So they thought: Here is Miami, here is a town that is receptive to new ideas -- the kind of wide-open

town where someday a person who is not even a United States citizen could very well come in and put giant sheets of plastic colored Bazooka Bubble Gum Pink around a totally innocent batch of islands -- and he wouldn't even be detained for questioning. They thought: Let's have some fun here.

So they came up with the concept of the Exit Going Off To The Left. And then (Why not? Why the hell not?) they came up with the Exit Going Off The Middle. And then -- this was a night they still talk about whenever highway designers get together -- they came up with the concept of the Golden Glades Interchange, where, if you are approaching it from the south, it looks as though there is nothing ahead except exits, and no way whatsoever to get back to a normal state, such as Maryland.

Which would be fine if the bulk of motorists were well- rested professional racing-car drivers with excellent memories, but unfortunately we are talking about the aforementioned mutated ethnic and age groups. And so we now have a situation where a large percentage of people drive in the left lane at a speed normally associated with the Drive-Thru Window at Burger King, because they are concerned that their exit might suddenly appear there, over on the left. Even if it wasn't there yesterday, it might be there today. You never know.

Or maybe these people simply wish to avoid the right side of the highway, because that side is often so BUSY, with people getting ON, people getting OFF, people getting MUGGED, and so on, whereas the left side is fairly quiet except for the occasional surprise exit.

So if you want to pass these people, which you pretty much have to do if you want to get anywhere before nightfall, then you must either get behind them and honk, in which case they will turn their heads all the way around -- I am talking about the drivers -- and look at you for several seconds with a look of GREAT puzzlement on their faces, the same look that Albert Einstein would have been given if he had tried to explain the General Theory of Relativity to the Root People of the central Amazon jungle; or you can attempt to pass these drivers on the right, in which case all will go well until you are directly alongside, at which time they will suddenly receive a signal from a distant galaxy, a faint signal, but a clear signal nonetheless, ordering them to IMMEDIATELY swerve to the right, and the accident will of course be ruled your fault, because you (you brigand!) were passing on the right, which is Against the Law.

And of course you have other people who are in a great hurry, who must drive at a minimum of 87 miles per hour, because they are driving very old cars, cars that are rapidly being eaten through by rust, so that they could well disappear altogether in the next few minutes, just vaporize in a reddish- brown cloud, leaving the driver skidding down the highway on his butt, where he would be easy prey for motorists who were not members of his particular ethnic or age group.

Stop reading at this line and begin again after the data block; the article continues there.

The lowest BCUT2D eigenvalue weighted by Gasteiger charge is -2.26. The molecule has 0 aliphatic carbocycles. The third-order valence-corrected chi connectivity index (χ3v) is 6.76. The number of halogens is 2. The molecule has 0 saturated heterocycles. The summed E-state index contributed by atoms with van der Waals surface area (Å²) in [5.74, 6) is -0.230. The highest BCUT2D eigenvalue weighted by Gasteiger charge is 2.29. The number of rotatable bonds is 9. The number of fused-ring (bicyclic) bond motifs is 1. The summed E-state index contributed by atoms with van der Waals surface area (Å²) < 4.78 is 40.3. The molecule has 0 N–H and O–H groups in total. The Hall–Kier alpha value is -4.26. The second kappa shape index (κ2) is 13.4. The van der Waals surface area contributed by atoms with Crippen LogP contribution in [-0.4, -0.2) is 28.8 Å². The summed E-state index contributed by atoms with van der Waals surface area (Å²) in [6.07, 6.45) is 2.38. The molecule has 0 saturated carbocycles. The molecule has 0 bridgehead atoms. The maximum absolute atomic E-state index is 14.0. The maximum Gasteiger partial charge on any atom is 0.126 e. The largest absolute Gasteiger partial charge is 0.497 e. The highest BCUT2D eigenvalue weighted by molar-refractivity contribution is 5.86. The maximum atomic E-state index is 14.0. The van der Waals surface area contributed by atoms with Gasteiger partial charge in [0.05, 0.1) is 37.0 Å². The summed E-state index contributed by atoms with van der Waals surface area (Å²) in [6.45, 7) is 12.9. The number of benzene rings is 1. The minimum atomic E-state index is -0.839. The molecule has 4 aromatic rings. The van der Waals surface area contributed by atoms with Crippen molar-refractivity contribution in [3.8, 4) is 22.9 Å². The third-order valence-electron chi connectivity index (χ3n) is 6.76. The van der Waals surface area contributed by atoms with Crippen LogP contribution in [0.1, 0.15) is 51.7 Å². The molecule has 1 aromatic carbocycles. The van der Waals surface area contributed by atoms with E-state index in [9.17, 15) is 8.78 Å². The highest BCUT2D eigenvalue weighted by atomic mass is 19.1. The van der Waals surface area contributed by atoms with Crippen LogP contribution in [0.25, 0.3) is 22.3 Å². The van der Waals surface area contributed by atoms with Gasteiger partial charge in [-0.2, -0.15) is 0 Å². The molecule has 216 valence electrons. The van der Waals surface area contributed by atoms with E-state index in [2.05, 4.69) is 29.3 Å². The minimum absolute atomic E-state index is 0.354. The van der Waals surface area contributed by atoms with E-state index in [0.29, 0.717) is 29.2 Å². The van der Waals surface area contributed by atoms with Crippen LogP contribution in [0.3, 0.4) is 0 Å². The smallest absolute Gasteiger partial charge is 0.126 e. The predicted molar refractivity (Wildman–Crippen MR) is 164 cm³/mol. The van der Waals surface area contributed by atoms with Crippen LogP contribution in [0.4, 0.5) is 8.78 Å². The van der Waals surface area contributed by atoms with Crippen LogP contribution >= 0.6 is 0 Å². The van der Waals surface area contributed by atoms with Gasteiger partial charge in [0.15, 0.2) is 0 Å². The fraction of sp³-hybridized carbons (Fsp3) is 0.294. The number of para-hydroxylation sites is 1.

You ask: What about the police? Can't they do anything about all this? No. Oh, I suppose they could arrest the highway designers and imprison them for life without trial, but that would be a classic case of Too Little, Too Late. The only other option would be to attempt to stop motorists who are violating the traffic laws, but how? Tactical nuclear weapons? What if one were to go astray, and slam into a Metrorail train at rush hour, possibly injuring its rider? We cannot take the risk.

So that's the situation on I-95, but what about next to it? Next time you're completely stopped in traffic for upwards of an hour so that the 163,500 drivers ahead of you can slow down to one mile an hour and take a really close look at the scene of a minor accident, of which all traces have been removed except a smudged spot where the state trooper put the emergency flare, you should take a look at what has developed alongside I-95. A whole fascinating little world has sprung up, with fascinating little businesses. As part of our research, the photographer named Bruce and I decided to explore this world. We had no idea, as we set out, what we would find; all we knew was that Bruce would take the pictures, and I would write the words, and we would try to be back by 5 p.m. because Bruce had some kind of appointment.

So what we did was, we drove up and down I-95, and whenever we saw a sign that looked interesting, we got off 95 and checked it out. We got to eight businesses, and here they are, with none left out:


Actually, we didn't see the sign for the Showboat Men's Club at first. What lured us off I-95 was a sign near the Route 84 exit that said: